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Felicity Bradstock

Felicity Bradstock

Felicity Bradstock is a freelance writer specialising in Energy and Finance. She has a Master’s in International Development from the University of Birmingham, UK.

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Oil and Gas Discoveries Spark Debate in the Democratic Republic of Congo

  • The DRC has massive oil and gas reserves, attracting interest from international companies for exploration and development.
  • Environmentalists and local communities oppose oil exploration due to potential ecological damage, particularly in sensitive areas like the Congo Basin and Virunga National Park.
  • The DRC government sees oil and gas development as crucial for economic growth but faces pressure to balance this with environmental protection and community concerns.
oil rig

Recent oil and gas discoveries in the Democratic Republic of Congo (DRC) mean that the country has the second largest crude oil reserves in Central and Southern Africa, after Angola. Several international oil majors have been eyeing Africa for the development of new operations in a largely untapped region. New oil and gas projects in the DRC could provide energy companies with massive new reserves and allow them to develop lower-carbon operations. However, there is widespread opposition in the country, as environmentalists worry about the ecological impact of drilling, and residents are concerned about the effect on the community, as well as the potential for corruption. 

The DRC’s proven oil reserves of 180 million barrels are mainly located in the four major lakes bordering Tanzania, Burundi, Rwanda, and Uganda. Its reserves are thought to include a total of around 30 billion cubic metres of methane and natural gas. In Lake Kivu, bordering Rwanda and Burundi, there are also almost 60 billion cubic metres of dissolved methane in the waters. The DRC currently exports all its crude production and imports all its petroleum products, something that could change to boost the country’s energy security if its oil and gas industry is developed further.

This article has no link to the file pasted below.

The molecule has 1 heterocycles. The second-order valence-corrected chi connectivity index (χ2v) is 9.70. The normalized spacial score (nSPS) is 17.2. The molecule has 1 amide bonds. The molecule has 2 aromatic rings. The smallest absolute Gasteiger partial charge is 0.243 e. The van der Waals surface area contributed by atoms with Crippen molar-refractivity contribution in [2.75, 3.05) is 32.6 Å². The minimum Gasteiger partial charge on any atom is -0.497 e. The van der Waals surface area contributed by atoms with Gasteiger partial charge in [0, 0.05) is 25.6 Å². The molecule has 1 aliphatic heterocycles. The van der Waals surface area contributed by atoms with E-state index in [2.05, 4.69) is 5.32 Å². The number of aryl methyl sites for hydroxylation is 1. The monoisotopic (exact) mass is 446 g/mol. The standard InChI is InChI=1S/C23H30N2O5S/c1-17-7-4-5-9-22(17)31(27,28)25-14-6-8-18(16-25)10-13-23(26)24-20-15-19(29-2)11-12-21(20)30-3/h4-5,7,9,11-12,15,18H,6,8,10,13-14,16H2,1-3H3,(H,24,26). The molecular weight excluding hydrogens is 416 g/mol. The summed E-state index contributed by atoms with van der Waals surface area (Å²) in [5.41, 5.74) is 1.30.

Three major oil companies currently operate oil projects in the region, the Anglo-French firm Perenco, French oil major Total, and state-owned SONAHYDROC. There has been great optimism around oil discoveries in the region in recent years, with estimates for petroleum reserves as high as three billion barrels. Therefore, further exploration could prove fruitful for companies looking to break into Africa

However, many are worried about the potential environmental and social impacts of developing the DRC’s oil reserves. Earlier this year, the New York investment firm EQX Biome, a biodiversity fintech company, made a bid of $400 million in an auction for oil concessions in the Congo basin rainforest and Virunga National Park with the idea of converting them into conservation projects. It signalled its interest in 27 oil exploration blocks put up for auction in July last year to the DRC government. The region includes a critically endangered gorilla habitat, as well as parts of the world’s largest tropical peatlands, and some of the world’s second-largest rainforest in the Congo basin. Environmentalists worldwide have warned of irreversible environmental harm should drilling go ahead in the region.